Let us, then, attend more particularly now to the relation subsisting between the king of Israel and his ten tribes, designated as "Ephraim," and "the remnant of Jacob in the word. Addressing them, the Lord says by the prophet, Thou art my battle axe and weapons of war; for with thee will I break in pieces the nations, and with thee will I destroy kingdoms: with thee will I break in pieces captains and rulers" (Jer. 51:20-23). This has never been the case since the prophecy was delivered; it remains, therefore, to be fulfilled. With Judah as his goodly war horse and well-strung bow, filled with the Ephraim-arrow, and wielding the Israel-battle-axe, "the Lord will go forth with the whirlwinds of the south." "The remnant of Jacob will" then "be among the Gentiles in the midst of many people as a lion among the beasts of the forest, as a young lion among the flocks of sheep: who, if he go through, both treadeth down, and teareth in pieces, and none can deliver." By such a weapon as this, the Lord will "execute vengeance in anger and fury upon the heathen, such as they have not heard" (Mic. 5:8,15).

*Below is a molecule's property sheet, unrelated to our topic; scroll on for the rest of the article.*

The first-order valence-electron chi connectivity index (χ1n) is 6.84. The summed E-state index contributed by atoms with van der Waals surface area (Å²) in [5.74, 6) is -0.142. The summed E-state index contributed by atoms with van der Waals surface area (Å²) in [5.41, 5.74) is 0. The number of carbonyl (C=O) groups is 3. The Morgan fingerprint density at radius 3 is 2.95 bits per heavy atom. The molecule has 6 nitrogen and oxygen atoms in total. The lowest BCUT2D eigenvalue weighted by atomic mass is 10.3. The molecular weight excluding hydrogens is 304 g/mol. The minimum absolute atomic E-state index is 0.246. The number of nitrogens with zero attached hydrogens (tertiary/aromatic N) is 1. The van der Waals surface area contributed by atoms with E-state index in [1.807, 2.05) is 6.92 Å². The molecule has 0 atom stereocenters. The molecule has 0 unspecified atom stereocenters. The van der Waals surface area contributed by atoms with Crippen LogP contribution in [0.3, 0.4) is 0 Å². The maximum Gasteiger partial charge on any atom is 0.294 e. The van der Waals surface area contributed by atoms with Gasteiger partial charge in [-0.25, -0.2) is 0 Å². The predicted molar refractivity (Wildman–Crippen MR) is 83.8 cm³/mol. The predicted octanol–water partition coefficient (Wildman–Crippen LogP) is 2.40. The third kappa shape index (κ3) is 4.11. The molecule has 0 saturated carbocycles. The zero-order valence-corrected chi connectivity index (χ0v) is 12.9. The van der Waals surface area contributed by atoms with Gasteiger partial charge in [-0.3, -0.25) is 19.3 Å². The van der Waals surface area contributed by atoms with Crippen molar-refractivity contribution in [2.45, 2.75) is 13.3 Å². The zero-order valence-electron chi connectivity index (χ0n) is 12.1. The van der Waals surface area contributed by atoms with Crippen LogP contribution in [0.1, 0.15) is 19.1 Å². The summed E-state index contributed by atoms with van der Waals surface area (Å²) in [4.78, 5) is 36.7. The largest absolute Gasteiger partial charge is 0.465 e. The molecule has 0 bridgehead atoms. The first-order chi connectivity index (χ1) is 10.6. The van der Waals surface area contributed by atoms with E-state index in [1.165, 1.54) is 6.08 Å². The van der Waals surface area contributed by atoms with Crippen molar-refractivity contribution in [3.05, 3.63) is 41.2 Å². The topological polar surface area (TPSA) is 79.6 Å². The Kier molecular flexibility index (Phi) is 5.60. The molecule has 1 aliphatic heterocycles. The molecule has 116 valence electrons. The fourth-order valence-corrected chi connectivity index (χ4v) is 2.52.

But, I have said, that this belligerent state of things between the King of Israel and the nations of Gogue's dominion, styled "the goats," will continue for forty years. The subjugation will be gradual as Israel is made to "go through" from kingdom to kingdom. "Feed thy people," saith the prophet, "with thy rod, the flock of thy heritage, which dwell solitarily in the wood; let them feed in Bastian and Gilead as in the days of old." In answer to this petition, the Lord replies, "According to the days of thy coming out of the land of Egypt will I show unto him (Israel) marvellous things." This is forty years; for so long were they in passing from Egypt to Canaan, which was the type of their coming out from among the nations to the holy land under the generalship of Elijah, the Lord's harbinger, to the Ten Tribes. The "marvellous things" to be shown them will not be performed in private, but will be as notorious as the plagues of Egypt; for "the nations shall see and be confounded at all their might: they shall lay their hand upon their mouth, their ears shall be deaf. They shall lick the dust like a serpent, they shall move out of their holes like worms of the earth; they shall be afraid of the Lord the God of Israel, and shall fear because of thee" (Mic. 7:14-17).